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Asthma research award
The Australian Asthma Research Award
was presented at the contributed
papers (respiratory) session on Saturday
1 August during PSA15 in Sydney.
Amy Crow, Professional Services
Pharmacist of the Advantage Pharmacy
group, presented the group’s experience
in implementation of patient-funded
professional services and increase of
engagement between pharmacists and
patients. The group introduced COPD
screening with the support of the Lung
Foundation Australia which had a training
module and procedure specifically
designed for community pharmacists.
After giving all pharmacists a hands-on
training session and support materials
from the Lung Foundation and Guildcare,
they invited at risk-patients to a 15-minute
consultation to screen them for COPD and
check any current inhaler techniques.
Across 18 pharmacies, 255 patients
were happy to pay for the screening
and 69 were identified as moderate or
high risk and referred to their local GP.
Feedback from patients was excellent.
Several commented how this was
the motivation they needed to quit
smoking and how nice it was to spend
one-on-one time with the pharmacist.
One patient had driven 150km to
attend. The group now offers the
program as an ongoing service and is
seeking to expand other patient-funded
elida Zairina from Monash University
reported on a randomised controlled
trial of a telehealth program to improve
asthma control in pregnant women.
Pregnant women with asthma were
provided with a telehealth program
[Management of Asthma with
Supportive Telehealth of Respiratory
function in Pregnancy (MASTeRY)] and
written asthma action plan (WAAP)
supported by a handheld respiratory
device and a smart phone application
(Breathe-easy). The Breathe-easy
application encourages patients to
do their own asthma management by
monitoring their symptoms and lung
Top intern announced
Laura Norman is the inaugural
PSA-MIMS Intern of the Year.
The PSA-MIMS Intern Pharmacist of
the Year Award recognises an intern
pharmacist who is showing outstanding
performance in their development as a
professional pharmacist in community
or hospital practice and is a role model
amongst early career pharmacists.
MIMS Australia sponsored the award at a
state/territory and national level.
PSA National President Joe Demarte said
the finalists in the award were judged
on their achievement in leadership in
pharmacy, commitment to patient care
and the safe use of medicines, initiative
in pharmacy service delivery, and peer
and professional engagement.
‘Laura displayed outstanding skills and
achievements and is a worthy recipient,’
‘ This is a significant award and great
recognition for young pharmacists
displaying outstanding ability. PSA is
proud of this award which also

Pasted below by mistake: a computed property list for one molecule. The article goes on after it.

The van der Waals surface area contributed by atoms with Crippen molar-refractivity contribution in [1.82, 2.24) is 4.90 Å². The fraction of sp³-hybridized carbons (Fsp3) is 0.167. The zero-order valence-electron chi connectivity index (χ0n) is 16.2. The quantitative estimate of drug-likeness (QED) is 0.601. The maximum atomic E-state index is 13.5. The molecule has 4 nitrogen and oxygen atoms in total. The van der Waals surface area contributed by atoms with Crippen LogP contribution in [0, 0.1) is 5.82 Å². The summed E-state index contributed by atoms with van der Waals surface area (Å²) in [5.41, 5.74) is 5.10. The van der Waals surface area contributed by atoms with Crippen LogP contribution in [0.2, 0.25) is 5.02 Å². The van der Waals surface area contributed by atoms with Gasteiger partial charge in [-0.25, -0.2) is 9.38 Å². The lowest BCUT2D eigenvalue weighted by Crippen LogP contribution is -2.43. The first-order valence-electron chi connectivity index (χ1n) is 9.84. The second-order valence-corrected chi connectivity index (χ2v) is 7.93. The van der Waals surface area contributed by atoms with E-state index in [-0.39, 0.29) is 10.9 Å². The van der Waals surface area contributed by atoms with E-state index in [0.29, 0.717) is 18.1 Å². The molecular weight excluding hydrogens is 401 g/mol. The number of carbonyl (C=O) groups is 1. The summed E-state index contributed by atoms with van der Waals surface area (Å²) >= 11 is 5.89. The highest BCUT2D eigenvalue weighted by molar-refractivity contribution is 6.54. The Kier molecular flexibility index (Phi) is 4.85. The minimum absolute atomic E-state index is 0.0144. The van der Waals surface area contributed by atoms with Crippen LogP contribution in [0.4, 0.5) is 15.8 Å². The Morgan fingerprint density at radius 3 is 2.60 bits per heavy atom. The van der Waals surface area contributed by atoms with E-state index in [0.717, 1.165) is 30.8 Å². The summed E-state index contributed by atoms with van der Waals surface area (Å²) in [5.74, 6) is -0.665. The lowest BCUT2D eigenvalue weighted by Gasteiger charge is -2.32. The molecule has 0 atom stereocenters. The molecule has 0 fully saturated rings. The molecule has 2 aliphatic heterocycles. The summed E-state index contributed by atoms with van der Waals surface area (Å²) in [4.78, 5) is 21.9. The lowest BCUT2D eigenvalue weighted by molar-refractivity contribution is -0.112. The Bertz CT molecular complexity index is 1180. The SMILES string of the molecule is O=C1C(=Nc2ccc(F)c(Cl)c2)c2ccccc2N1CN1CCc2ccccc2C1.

underscores our commitment to young
pharmacists just starting out on their
‘ The $4,000 for continuing education
and career development helps the
winner to further build on their skills
and knowledge and give them an edge
when entering the workforce.’
The state and territory finalists were:
Brendon Wheatley, ACT; Laura Norman,
NSW; Neslihan (Nes) Kartal, Victoria;
Alexandra Pitiris, Queensland; Philip
Spyrou, SA/NT; Monica Sajogo, WA;
and Caitlyn Duff, Tasmania.
Siobhan Murphy, Country Manager
from MIMS, said: ‘Being able to support
young innovative pharmacists in this
way was something the team at MIMS
welcomed as we are all working toward
the safe use of medicines. I congratulate
Laura and wish her every success in her
function regularly and provides them
with instant messages regarding their
asthma control. The study found that
telehealth interventions supporting
self-management were feasible and
efficacious to improve asthma control
and asthma-related quality of life during
The National Asthma Council Australia
Asthma Research Award recipient, Prof
Sinthia Bosnic-Anticevich from Sydney’s
Woolcock Institute of Medical Research,
examined opportunities for pharmacy
in respiratory health. Through a
convenient sample of GP practices,
people with asthma were identified
and underwent a comprehensive
asthma review. The study found that
asthma was poorly controlled and
allergic rhinitis under-diagnosed and
sub-optimally managed in primary care.
However, 60% of patients perceived
their asthma to be well controlled while
89% reported symptoms of allergic
rhinitis; 48% were diagnosed and only
25% were on optimal treatment. Within
the past 12 months only 6% of patients
had their inhaler technique assessed and
only 13% of patients had received an
asthma review by a respiratory specialist
or nurse outside their general practice.
The-study concluded that there are
extensive opportunities for pharmacists
to engage in the management of
asthma and allergic rhinitis.
The award was presented by Siobhan
Brophy from the National Asthma Council.
laura norman, psa-mims intern of the year,
with president Joe demarte.
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